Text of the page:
In defence of the Squid (sort of) | FT Alphaville

In defence of the Squid (sort of)

A rare – and unexpected – defence of the bank-that-everyone-loves-to-hate comes from James Kwak at BaselineScenario who (quite correctly) observes that not many people have commented on Goldman Sachs’s “stunning” compensation announcement on January 21.

Just to remind you, this from the FT’s report:

Goldman Sachs sought to counter the public furore over its pay practices by cutting the size of its bonus pool in the fourth quarter but it still rewarded its employees with a 48 per cent increase in compensation during 2009.

As the year progresses, Goldman sets aside revenues to cover compensation costs. In the final quarter of last year, Goldman withdrew money from the pool, while diverting bonus money intended for senior bankers to charity.

The drop in compensation costs booked in the final quarter helped lift Goldman’s profits above analysts’ expectations in spite of a slowdown in the final weeks of 2009. For the year, Goldman earned a record $13.4bn. “What we attempted to do was to be fair to our people . . . but to show restraint,” said David Viniar, chief financial officer.

Perhaps, ventures Kwak, the lack of attention was because Goldman’s announcement came out on the same day as the “Volcker Rule,” or perhaps because bloggers are not wired to say nice things about Goldman.

On Kwak’s first theory, we’re wondering if it was amazing prescience or just plain luck that prompted Goldman to delay its compensation announcement by a week to what turned out (conveniently) to be “Volcker day”.

Regardless of the reasons, Kwak adds bravely: “I’m going to make the sure-to-be-unpopular statement that Goldman did the right thing here.” He continues (emphasis and edits are ours):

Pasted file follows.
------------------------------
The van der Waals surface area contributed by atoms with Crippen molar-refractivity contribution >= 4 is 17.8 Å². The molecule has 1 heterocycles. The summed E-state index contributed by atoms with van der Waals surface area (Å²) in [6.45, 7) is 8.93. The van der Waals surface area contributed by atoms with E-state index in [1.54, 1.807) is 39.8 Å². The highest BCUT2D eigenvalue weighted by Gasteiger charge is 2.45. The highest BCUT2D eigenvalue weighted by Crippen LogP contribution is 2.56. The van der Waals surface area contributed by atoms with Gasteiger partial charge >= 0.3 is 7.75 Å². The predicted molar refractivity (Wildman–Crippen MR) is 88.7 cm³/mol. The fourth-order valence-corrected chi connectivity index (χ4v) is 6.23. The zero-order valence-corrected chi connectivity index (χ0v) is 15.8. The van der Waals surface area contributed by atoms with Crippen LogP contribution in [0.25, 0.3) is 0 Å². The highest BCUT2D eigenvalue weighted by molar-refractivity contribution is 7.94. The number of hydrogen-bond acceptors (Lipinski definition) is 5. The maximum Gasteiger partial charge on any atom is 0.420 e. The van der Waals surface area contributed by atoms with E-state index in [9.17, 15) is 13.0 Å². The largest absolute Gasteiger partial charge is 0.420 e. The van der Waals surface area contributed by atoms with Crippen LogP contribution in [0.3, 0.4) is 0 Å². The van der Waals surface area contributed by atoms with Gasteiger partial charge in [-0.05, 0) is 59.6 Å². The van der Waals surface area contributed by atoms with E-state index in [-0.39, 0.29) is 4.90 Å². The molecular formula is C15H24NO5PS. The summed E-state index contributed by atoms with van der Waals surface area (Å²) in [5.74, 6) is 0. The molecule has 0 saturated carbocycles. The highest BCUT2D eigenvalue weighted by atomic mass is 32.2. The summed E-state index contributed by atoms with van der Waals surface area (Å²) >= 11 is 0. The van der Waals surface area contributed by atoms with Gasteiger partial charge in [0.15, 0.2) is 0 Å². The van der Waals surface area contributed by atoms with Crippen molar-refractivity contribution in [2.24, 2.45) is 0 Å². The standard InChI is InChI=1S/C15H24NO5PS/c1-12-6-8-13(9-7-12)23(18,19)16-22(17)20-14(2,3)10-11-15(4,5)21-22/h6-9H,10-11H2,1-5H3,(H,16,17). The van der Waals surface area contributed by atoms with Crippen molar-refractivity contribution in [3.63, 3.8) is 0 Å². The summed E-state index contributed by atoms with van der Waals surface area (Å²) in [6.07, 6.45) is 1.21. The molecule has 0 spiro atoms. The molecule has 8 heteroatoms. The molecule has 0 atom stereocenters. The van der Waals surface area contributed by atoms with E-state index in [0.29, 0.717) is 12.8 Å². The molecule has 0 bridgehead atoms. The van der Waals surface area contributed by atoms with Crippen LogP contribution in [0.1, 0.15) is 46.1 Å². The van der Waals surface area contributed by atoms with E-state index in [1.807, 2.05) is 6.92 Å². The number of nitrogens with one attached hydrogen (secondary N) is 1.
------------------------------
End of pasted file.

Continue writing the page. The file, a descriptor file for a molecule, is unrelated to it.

In their press release, Goldman trumpeted the fact that compensation was down 20% from 2007 and the payout ratio was the lowest ever. They neglected to mention that total compensation was the same as in 2006 and over 30% higher than 2005, when per-employee compensation was $500,000… But still, $500,000 is better than $660,000 (2007) and a lot better than $700,000 (2009 through September).

I’m sure most people wrote this move off as a public relations stunt, and maybe it was. Maybe management leaked to employees that 2010 bonuses will be extra-good to make up for 2009. But there’s another possibility, as [Felix] Salmon pointed out, which is that Goldman realized it simply doesn’t have to pay its employees as much. Goldman is the premier investment bank in the world, and the gap between it and its rivals has gotten much bigger; if someone is unhappy with his bonus, where is he going to go? Citigroup? Bank of America Merrill Lynch?

If Goldman’s management team really wants to maximize shareholder value, then this is exactly what they should be doing…

But the big test, of course, will be next year, adds Kwak:

My prediction is that this is just a PR stunt and next year (assuming it is a good one for the banks), per-employee compensation at Goldman returns to at least $600,000 and maybe $700,000. But I would love to be wrong.

Finally, on another Goldman-related front, as Reuters noted this week, some are already speculating that the Squid is already considering going private this year.

Doug Kass, hedge fund manager and pundit, for one, has made Goldman going private among his “20 Surprises for 2010.”

Meanwhile, adds Reuters, Tom Sowanick, chief investment officer of the Omnivest Group in New Jersey said Goldman is “already in the process of figuring out how to go private”. “Goldman did not need, or want, the TARP money to start with and there is no reason for them to keep their bank charter and remain a public company.”

Related links:
Goldman overpay? Surely some mistake – FT Alphaville
Adding up levy’s costs for global banks – FT
Goldman Sachs, in cross-hairs, mulls options – Reuters
Ailing banks favour salaries over shareholders – NYT